Career Outlook: Professional Coaching
Coaching as a profession has evolved and become a much more prevalent part of the personal and professional development landscape. Clients come to coaches for help addressing challenging situations, defining their goals and setting up a plan to achieve them. Many times, coaches help their clients see possibilities they didn't know existed and achieve potential they didn't know they had.
Coaching works because it's a personal, intensive process that identifies and develops the client's existing strengths and talents. Coaching is distinct from therapy, consulting and mentoring in that it is a forward-thinking profession that focuses on providing a framework for self-discovery based on the client's own personal and professional knowledge, rather than offering advice or psychological counseling.
Jobs in Demand
Self-employed coaches make up most of the market (79%, according to the International Coaching Foundation, or ICF), while internal coaches who work for public or private organizations are finding a greater use of coaching as an employee-development tool.
For instance, 90% of Fortune 100 companies have internal coaches and many other private- and public-sector organizations are recognizing the benefits of internal or external coaching to improve business outcomes and employee engagement.
Many self-employed coaches cite the ability to set their own schedule while seeing valuable results with clients as key motivation for working in this profession.
Coaches find that career development opportunities are accessible through continuing coach education in specialized areas, such as Team Coaching, and through communities of coaching professionals who support one another.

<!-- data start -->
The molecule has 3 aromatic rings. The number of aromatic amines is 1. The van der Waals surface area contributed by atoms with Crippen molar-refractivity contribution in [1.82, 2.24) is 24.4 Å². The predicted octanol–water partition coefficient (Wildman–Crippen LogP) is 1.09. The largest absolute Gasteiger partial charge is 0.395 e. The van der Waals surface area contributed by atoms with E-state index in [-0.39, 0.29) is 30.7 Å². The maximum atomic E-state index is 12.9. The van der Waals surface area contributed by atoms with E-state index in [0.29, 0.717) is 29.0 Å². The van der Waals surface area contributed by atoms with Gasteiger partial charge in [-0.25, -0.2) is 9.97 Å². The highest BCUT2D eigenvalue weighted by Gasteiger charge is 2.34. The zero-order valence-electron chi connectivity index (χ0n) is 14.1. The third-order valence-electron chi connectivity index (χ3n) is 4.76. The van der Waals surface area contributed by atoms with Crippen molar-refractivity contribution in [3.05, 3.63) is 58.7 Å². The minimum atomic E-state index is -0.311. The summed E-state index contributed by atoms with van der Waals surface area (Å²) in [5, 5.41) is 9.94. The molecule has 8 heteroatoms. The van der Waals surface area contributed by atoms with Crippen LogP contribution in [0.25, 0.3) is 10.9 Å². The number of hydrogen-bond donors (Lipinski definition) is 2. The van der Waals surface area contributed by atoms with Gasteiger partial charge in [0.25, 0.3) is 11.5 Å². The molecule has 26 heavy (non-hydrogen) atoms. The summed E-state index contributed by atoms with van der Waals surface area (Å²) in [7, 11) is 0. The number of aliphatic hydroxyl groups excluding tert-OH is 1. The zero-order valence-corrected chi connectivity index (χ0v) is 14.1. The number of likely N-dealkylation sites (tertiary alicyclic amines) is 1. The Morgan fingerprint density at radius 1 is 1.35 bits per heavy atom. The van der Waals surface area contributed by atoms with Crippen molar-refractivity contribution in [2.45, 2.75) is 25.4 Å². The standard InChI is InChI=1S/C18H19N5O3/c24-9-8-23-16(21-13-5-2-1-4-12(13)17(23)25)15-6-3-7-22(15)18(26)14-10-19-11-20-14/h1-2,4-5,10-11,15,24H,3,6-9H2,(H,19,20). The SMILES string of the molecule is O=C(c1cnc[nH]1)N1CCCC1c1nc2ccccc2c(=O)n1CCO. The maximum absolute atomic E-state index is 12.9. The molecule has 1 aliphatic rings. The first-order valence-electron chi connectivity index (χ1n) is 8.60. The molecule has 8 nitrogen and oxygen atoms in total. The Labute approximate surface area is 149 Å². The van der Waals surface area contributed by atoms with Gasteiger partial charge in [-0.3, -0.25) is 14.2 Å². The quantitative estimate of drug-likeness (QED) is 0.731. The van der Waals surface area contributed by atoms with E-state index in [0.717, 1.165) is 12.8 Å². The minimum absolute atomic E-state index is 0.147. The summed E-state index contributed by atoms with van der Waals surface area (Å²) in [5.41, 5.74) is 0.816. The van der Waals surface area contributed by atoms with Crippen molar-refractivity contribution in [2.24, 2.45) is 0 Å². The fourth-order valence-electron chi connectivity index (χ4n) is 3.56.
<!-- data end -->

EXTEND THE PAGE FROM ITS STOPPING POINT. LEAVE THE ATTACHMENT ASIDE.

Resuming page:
In a profession that's growing as fast as coaching, certification signifies to clients that you've taken the important step of attending a quality training program and attaining a minimum level of experience. It's a mark of your commitment to excellence.
The most-widely recognized certification organization for coaches is the ICF, which certifies coaching professionals according to established standards of training and experience at three levels:
- ACC (Associate Certified Coach) designation requires 60+ hours of coaching training and 100+ hours of coaching experience
- PCC (Professional Certified Coach) designation requires 125+ hours of coaching training and 500+ hours of coaching experience
- MCC (Master Certified Coach) designation requires 200+ hours of coaching training and 2500+ hours of coaching experience.
For more information, read the full certification requirements on the ICF website.
At UC Davis Continuing and Professional Education, experienced instructors and mentors are proud to provide highly interactive learning experiences through the Professional Coaching for Life and Work Certificate Program.
The program is an ICF Accredited Coach Training Program, which means that graduates engage in the coach-specific training and mentor hours needed to apply for certification once they secure the required coaching experience.
The Professional Coaching for Life and Work Certificate Program provides a clear and easy pathway for graduates to become ACC-certified coaches, and later PCC-certified coaches, as they demonstrate proficiency with coaching competencies and gain more coaching experience.
Need help getting started?
Reach out to enrollment coach Katie Orton for one-on-one help answering your questions and finding the right courses to fit your schedule and goals.
- 15-unit course, complete in 5 months
- Completely online
- Taught by MCC- and PCC-credentialed professional coaches
- Program features include 150 academic credit hours of coach specific training and mentor coaches who provide feedback on your coaching skill development to support you through your educational journey